A recent meeting between the European Food Safety Authority and natural products manufacturers did little to clear the air over the contentious process of getting European Union approval for health claims on product labels. The situation is troubling both for companies based in Europe and those seeking to sell products or ingredients there, and has many in the industry calling for a more united front in dealing with EFSA.
- Sign up to the letter asking for a time-out on the legislation.
- Consider attending or asking your European counterpart to attend the conference in Brussels on 30 September at which these issues will be debated between the European decision-making bodies and industry.
What is the European Health Claims Regulation?
Since the mid 1980's the EU has wanted to harmonize the claims that can be made for foods to both help manufacturers trade more freely and to ensure a common level of consumer protection.
It was only in 2003, however, that serious work started on what is now the Nutrition and Health Claims Regulation that was finally adopted as EU law in 2006. This Regulation covers all food products, including dietary supplements.
Why are European companies concerned?
The Regulation requires that a list of permitted and prohibited claims is developed for the whole of the EU. European trade associations invested huge resources in 2007-8 to build a list of more than 700 established claims that were being used for dietary supplement products. This list and the substantiation of the claims were submitted to the European authorities and eventually to the European Food Safety Authority (EFSA) for review.
However, it looks as though this investment was wasted. On the basis of the EFSA evaluations so far, it is expected that virtually no claims apart from those for vitamins and minerals will be approved. Even antioxidant claims and claims for probiotics, glucosamine and all botanical claims could disappear from the market.
Why is this happening?
EFSA is requiring an inappropriate level of evidence for the substantiation of claims, at a level which is similar to that required for a drug claim. There simply very few substances with this type of data.
What is being done about it?
It is clear that EFSA is not going to change its approach. The only hope therefore is to ensure that the national regulatory bodies and the European Commission who will have to make a final decision on EFSA's opinions fully understand and recognise the severe impact this will have for both the supplement and food businesses. Almost all energy is now focussed on political action. The European lobby is being led by the European level manufacturers' Federation, EHPM, and a new group composed of senior managers from food and supplement companies, called the European Health Claims Alliance. In addition, the European Responsible Nutrition Alliance is leading work on a new approach to claims evaluation. The intensive activity is focused on the governments of the 27 EU Member States and the European Commission and European Parliament. In addition, work is continuing across the scientific community to engage them in action for a change of approach.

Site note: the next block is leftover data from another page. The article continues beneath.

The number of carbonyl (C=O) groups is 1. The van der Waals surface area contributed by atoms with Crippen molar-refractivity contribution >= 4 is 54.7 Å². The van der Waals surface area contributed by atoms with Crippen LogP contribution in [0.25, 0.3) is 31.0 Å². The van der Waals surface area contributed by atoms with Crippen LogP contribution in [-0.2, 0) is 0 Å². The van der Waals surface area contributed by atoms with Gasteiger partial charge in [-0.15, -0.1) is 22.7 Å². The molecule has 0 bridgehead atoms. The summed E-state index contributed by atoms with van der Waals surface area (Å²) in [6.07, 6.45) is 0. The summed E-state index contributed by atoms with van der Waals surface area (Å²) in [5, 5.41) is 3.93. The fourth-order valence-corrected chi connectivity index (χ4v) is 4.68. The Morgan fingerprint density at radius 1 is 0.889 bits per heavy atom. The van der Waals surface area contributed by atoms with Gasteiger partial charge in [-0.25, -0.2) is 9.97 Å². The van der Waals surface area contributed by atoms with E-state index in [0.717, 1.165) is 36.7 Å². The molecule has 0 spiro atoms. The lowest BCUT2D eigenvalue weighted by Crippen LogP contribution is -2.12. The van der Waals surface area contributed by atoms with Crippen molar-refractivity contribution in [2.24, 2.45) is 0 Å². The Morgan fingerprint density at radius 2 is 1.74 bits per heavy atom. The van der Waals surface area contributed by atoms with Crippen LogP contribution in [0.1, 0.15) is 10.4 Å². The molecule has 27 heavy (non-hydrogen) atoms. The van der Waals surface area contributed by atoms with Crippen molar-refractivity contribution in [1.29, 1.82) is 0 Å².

What are the main targets at this point?
The Member States are aiming for a vote on the first batch of established claims primarily relating to vitamins and minerals on 12 July. While the industry associations have few objections to the claims for vitamins and minerals that are likely to be proposed, any vote would set a precedent for the future. If the vote goes through in July, or even in early September if there is a delay, it may be more difficult to prevent the second and third batches of claims containing all the other ingredients being voted on in the future.
What is the alternative?
There must be a political recognition that the EFSA process is inappropriate for the majority of the claims currently made on the market. Claims which have been made for many years without challenge should be permitted to be sold if they have reasonable substantiation — not the drug-like substantiation required by EFSA. Consumers need these claims and so do manufacturers. If this political understanding is achieved, a long hard look will need to be taken at the Regulation to find ways to permit these claims onto the market.
And if there is no success?
With the exception of claims for vitamins and minerals, almost all claims will be illegal in the 27 Member States of the EU. Once a claim is prohibited, a manufacturer will have 6 months to withdraw it from the market. Since EU law is so widely followed in other parts of the world, it can be expected that this will impact marketing worldwide. Inevitably this will encourage many companies to go into illegal marketing practices to get their messages across, lowering the credibility of the sector and bringing further problems for the industry with the regulators.
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Navigating European health claims, part II